520. Factors associated with appropriate hepatocellular carcinoma (HCC) screening among chronic hepatitis C (HCV) patients with cirrhosis at an urban safety-net hospital system
Session: Poster Abstract Session: Hepatitis B and C in Varied Settings
Thursday, October 5, 2017
Room: Poster Hall CD
Posters
  • IDWeek 2017 poster.JPG (2.4 MB)
  • Background: Despite guidelines recommending liver ultrasound (US) every 6 months for HCC screening in cirrhotic patients with HCV, reported screening rates remain low. Our study evaluated (1) timely screening among patients with HCV cirrhosis identified by transient elastography (FibroScan [FS]) and (2) described factors associated with lack of screening.

    Methods: All HCV patients with score ≥12.5 kPa (cirrhosis) on FS obtained 3/27/2014- 4/30/2016 for evaluation for HCV treatment within 6 months of index FS by a gastroenterology (GI) or infectious disease (ID) provider within the Cook County Health and Hospitals System were identified. Patient and provider factors and screening were determined through retrospective chart review. Relative risks (RR) for screening failure at 6 months and 12 months after index FS were calculated.

    Results: Among 243 patients, 64% were men and 38% were co-infected with HIV. Median age was 57 years (range 31 to 79). Median FS score was 21.1 kPa (12.1 to 75). ID requested the index FS in 47%; GI, 47%; and primary care, 5%. In the first 6 months after index FS, 54% underwent US screening; 40% did not have US scheduled; 4.9% had their US cancelled; and 1.2% were scheduled but did not show. Among 112 patients not screened in the first 6 months, 39% underwent US in the subsequent 6 months, 55% were not scheduled for one and 5.4% were scheduled but did not show. At 12 months 72% of all patients were screened. Screening rates at 6 months were significantly higher for index FS obtained in 2015 (62%) compared to in 2014 (44%; p = 0.018) but not in 2016 compared to 2015. Comparing GI versus ID, RR for screening failure at 1 year was 0.51 (95% CI 0.33-0.80, p = 0.003).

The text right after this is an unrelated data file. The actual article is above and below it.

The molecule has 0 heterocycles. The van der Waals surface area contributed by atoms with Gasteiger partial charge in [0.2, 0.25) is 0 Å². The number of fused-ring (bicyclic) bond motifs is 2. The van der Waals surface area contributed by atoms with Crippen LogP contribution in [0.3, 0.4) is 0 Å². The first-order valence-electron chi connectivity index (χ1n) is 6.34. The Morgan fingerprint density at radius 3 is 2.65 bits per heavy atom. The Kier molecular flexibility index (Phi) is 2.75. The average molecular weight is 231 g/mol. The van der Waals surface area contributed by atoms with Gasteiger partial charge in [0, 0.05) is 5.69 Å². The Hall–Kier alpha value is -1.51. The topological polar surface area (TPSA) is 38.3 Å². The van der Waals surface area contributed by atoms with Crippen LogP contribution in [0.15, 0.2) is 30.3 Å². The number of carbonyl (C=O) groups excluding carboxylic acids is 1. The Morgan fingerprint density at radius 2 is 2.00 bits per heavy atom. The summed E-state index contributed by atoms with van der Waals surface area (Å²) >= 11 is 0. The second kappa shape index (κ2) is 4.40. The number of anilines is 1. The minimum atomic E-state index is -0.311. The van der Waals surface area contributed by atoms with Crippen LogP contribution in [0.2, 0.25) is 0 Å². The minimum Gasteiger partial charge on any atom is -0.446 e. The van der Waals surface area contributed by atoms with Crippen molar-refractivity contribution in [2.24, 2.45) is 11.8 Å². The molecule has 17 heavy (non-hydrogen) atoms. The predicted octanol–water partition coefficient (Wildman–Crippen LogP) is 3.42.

Conclusion: In patients with HCV cirrhosis, failure to obtain timely HCC screening was prevalent and driven by failure to order or schedule imaging. ID management was associated with a higher risk of failure of timely screening. Algorithms to improve HCC screening rates will be vital as more ID providers take on a greater role in HCV care.

    Nicolo Cabrera, MD1, Kerianne Burke, MPH2, Gregory Huhn, MD, MPH3, Benjamin Go, MD4, Crystal Winston, BA2 and Oluwatoyin Adeyemi, MD5, (1)Department of Medicine, John H. Stroger Jr. Hospital of Cook County, Chicago, IL, (2)Ruth M Rothstein CORE Center, CCHHS, Chicago, IL, (3)Infectious Disease, The John H. Stroger Jr. Hospital of Cook County, Chicago, IL, (4)Cook County Health and Hospitals System, Chicago, IL, (5)Ruth M Rothstein CORE Center, Cook County Health and Hospitals System (CCHHS) and Rush University Medical Center, Chicago, IL

    Disclosures:

    N. Cabrera, None

    K. Burke, None

    G. Huhn, None

    B. Go, None

    C. Winston, None

    O. Adeyemi, None

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